This guest blog was cross-posted from Chemonics, and written by Pauline Lee, Associate in Chemonics Health Practice
Providing health care during emergency situations can take its toll on health care workers. Addressing these workers’ own health needs is important to ensuring they are able to do their jobs.
Earthquakes, hurricanes, epidemics, outbreaks — when disaster strikes, the immediate needs like food, shelter, and medical aid are obvious. It is easy to see these needs as they often manifest in physical and more tangible ways. Yet the residual mental health effects of any crisis, be it a natural disaster, conflict, or a health outbreak like Ebola, are not always seen or obvious days, weeks, or years later. Front-line health workers, which range from community health workers to professional cadres of nurses and doctors at local community clinics, are providing immediate care for the physical and mental health needs of the community. How are we, then, responding to the mental health needs of health workers themselves?
Why is mental health care for health workers important?
In emergency or humanitarian situations, the main priorities are the community members affected. However, we need health workers to meet these priorities. Currently, there is a global health workforce shortage, which means there are not enough health workers to meet the needs of their communities. There are various factors contributing to the health worker shortage, but one of the challenges is keeping health workers at their posts (also known as “retention”). Reasons for leaving include limited career mobility, low job satisfaction, and lower wages than other posts. While the evidence base is sparse, mental health issues like burn-out and even secondary trauma (experiencing trauma from hearing firsthand about it) can contribute to retention challenges and make it even more difficult to keep health workers in their communities during a humanitarian or emergency crisis.
Shouldn’t we focus on ensuring mental health care for affected communities in crisis first?
Yes, but seeing, hearing, and treating countless trauma-based issues on a daily basis can take a mental and physical toll. Even if the issue is not the result of a humanitarian or emergency crisis, lack of access to health care services can result in preventable deaths and additional stress for those impacted. Losing a family member, experiencing intimate partner violence, or witnessing violence — these are all issues that health workers can face in their communities. During a humanitarian crisis, what you then see is protracted mental health stress in the communities and, subsequently, for health workers treating community members .Advocacy efforts, such as MSF’s Not A Target campaign and the Safeguarding Health in Conflict Coalition, highlight the challenges medical providers face working in conflict zones where they are not only defending the safety of their patients but also that of the health facilities and their own cadres in affected communities. While it is important to focus on expanding mental health care services in general, making sure there are systems in place to respond and enough health workers to provide the mental health services needed, we also need to highlight the mental health needs of health workers to ensure that they are supported throughout a crisis to provide essential services.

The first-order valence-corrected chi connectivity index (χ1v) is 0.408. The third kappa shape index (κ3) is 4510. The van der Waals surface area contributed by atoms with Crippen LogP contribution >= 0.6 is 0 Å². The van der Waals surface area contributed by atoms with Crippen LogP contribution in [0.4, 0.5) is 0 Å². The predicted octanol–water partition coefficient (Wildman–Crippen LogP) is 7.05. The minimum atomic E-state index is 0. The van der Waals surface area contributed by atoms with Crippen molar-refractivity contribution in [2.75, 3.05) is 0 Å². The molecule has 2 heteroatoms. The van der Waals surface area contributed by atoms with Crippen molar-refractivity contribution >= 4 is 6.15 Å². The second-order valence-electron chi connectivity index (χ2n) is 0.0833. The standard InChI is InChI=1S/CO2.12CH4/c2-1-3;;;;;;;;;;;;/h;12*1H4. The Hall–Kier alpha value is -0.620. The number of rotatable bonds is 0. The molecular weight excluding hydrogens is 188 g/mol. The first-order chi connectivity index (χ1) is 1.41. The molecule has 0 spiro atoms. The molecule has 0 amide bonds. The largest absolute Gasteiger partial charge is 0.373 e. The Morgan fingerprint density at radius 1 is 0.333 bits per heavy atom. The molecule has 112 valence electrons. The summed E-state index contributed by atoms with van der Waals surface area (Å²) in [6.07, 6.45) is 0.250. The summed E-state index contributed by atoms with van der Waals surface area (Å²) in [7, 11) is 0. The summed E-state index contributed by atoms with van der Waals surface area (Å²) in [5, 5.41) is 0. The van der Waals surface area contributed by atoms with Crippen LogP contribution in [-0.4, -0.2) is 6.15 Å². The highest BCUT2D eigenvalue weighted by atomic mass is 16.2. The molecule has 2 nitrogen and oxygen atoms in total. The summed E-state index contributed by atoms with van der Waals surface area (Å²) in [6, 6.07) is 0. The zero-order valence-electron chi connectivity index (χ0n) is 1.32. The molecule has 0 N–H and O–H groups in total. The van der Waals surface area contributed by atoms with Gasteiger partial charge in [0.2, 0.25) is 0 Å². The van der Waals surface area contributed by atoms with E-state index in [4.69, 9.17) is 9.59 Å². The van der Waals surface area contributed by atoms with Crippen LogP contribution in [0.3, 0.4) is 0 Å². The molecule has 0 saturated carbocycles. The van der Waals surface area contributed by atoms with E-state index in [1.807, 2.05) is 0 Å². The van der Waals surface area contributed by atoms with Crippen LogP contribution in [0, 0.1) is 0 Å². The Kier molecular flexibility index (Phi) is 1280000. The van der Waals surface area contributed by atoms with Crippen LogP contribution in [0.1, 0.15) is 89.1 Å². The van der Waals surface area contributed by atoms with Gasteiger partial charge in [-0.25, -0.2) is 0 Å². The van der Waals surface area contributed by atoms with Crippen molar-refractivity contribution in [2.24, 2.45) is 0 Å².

What is being done about mental health care for health workers?
Support for mental health care is increasing, though it is not necessarily directed all at health workers. Earlier this month, mental health practitioners and organizations worldwide, including the World Health Organization (WHO), observed World Mental Health Day, an annual day that focuses on advocacy, education, and awareness for mental health care. This year’s focus was on “psychological first aid,” which advocates for providing the appropriate training and framework for first responders, including front-line health workers, to respond to communities in crisis. While psychological first aid does not replace a mental health care provider or other mental health and social services, it does provide a framework through which responders can better understand, assess, and respond to immediate needs of an individual during a crisis. Think of it as front-line triaging for community members and facilitating treatment early for health workers down the line.
Also this month, the theme for CORE Group’s Fall Global Health Practitioners Conference was “Community Health Transitions: Leading for Impact,” with mental health and emergency response as one of the tracks. One of the sessions highlighted the revised and recently launched mhGAP (Mental Health Gap Action Program) Intervention Guide by the WHO. This guide, which was last updated in 2010, not only provides more recent tools, guidelines, and evidence-based materials, but also a more community health worker-focused approach to the care for mental, neurological, and substance-use disorders. While the focus of the conference was less on mental health care for health workers, mental health still played an important role with packed discussions on mental health care in humanitarian contexts, as well as integration into HIV, MCH, and nutrition care services.
By expanding resources and advocacy for mental health, we are making strides toward responding to the needs of health workers. What we need next are more platforms and opportunities to discuss mental health through the lens of front-line health workers. As we develop programs and implement activities, we need to ask again and again:
How are we responding to the mental health needs of health workers?